A pump and sheets were used to keep whale alive near Hartley Bay on B.C.'s North Coast

Stranded orca near Hartley Bay saved by volunteers who kept it cool for hours until high tide

Stranded orca near Hartley Bay saved by volunteers who kept it cool for hours until high tide

An orca that was stranded on some rocks was kept alive for eight hours by a dedicated team of whale researchers and volunteers on the North Coast of B.C. A pump and sheets were used to keep whale alive near Hartley Bay on B.C.’s North Coast

“She cried often, which tore at our hearts, but as the tide came up there were many cheers as this whale was finally free,” said a Facebook post from the group The Cetacean Lab.

Early Wednesday morning, the group received a call from a colleague about the beached orca, which was stuck on some rocks at low tide.

“We decided the best thing to do would be to keep her cool, that meant to put water on her body and we used blankets and sheets,” said Hermann Meuter, a co-founder of Cetacean Lab. “It was the only thing we could do.”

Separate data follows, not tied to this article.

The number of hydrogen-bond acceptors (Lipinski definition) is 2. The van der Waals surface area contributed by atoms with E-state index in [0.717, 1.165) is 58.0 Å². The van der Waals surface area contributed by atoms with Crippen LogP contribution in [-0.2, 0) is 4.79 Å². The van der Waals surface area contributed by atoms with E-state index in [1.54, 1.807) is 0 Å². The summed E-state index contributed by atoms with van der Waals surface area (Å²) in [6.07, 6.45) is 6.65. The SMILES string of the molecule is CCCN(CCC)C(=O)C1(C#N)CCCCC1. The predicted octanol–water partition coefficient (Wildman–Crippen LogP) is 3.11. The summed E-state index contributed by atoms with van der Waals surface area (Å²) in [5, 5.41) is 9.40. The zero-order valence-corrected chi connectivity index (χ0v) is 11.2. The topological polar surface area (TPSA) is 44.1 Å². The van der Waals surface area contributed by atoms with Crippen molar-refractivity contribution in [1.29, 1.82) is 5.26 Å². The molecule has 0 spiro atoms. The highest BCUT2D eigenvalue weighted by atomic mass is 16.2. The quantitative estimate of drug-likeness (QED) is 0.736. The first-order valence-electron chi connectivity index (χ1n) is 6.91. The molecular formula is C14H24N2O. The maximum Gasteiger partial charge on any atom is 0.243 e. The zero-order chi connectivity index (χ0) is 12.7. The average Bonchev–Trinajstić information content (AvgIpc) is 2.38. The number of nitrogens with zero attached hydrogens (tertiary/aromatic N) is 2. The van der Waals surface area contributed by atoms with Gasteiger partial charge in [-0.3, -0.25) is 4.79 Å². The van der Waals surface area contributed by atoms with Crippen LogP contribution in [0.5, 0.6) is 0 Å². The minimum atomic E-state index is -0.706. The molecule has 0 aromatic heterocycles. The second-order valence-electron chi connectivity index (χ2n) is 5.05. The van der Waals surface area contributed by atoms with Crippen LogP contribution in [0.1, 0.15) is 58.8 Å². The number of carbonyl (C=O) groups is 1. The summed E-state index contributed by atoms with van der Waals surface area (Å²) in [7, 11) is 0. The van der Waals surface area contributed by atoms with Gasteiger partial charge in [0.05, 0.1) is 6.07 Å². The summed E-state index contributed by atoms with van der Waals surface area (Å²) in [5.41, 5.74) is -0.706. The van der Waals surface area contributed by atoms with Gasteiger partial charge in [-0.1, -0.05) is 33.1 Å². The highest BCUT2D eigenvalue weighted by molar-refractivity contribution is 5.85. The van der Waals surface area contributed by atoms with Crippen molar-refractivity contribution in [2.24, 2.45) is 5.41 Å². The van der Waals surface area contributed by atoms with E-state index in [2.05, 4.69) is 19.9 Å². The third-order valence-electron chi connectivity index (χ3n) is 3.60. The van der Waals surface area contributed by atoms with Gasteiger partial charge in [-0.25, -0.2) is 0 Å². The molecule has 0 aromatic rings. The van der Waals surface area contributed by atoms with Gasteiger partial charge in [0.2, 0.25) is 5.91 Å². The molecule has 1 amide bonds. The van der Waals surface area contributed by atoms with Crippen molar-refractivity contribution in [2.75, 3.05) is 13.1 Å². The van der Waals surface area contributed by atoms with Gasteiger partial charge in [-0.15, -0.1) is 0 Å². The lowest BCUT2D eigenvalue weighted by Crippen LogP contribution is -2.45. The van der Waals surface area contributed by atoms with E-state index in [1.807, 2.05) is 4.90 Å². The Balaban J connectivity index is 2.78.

Meuter said they could see the orca’s behaviour change as they began to help her.

“At first she was stressed, you could see that her breathing was getting a little faster,” said Meuter.

But after about 15 to 20 minutes, she began to calm down. “I think she knew that we were there to help her,” said Meuter.

Around 4 p.m. PT, the tide began to rise and the orca was able to start freeing herself.

“It took her about 45 minutes to negotiate how best to get off the rocks,” said Meuter. “We all just kept our distance at that point.”

When she swam away, the orca was quickly reunited with her pod, which was nearby.

Metuer said members of the World Wildlife Fund and the Git G’at Guardians from Hartley Bay were also on the scene helping to free the animal.

“We all cared about this whale and we were just very lucky to give that whale another chance,” said Meuter.

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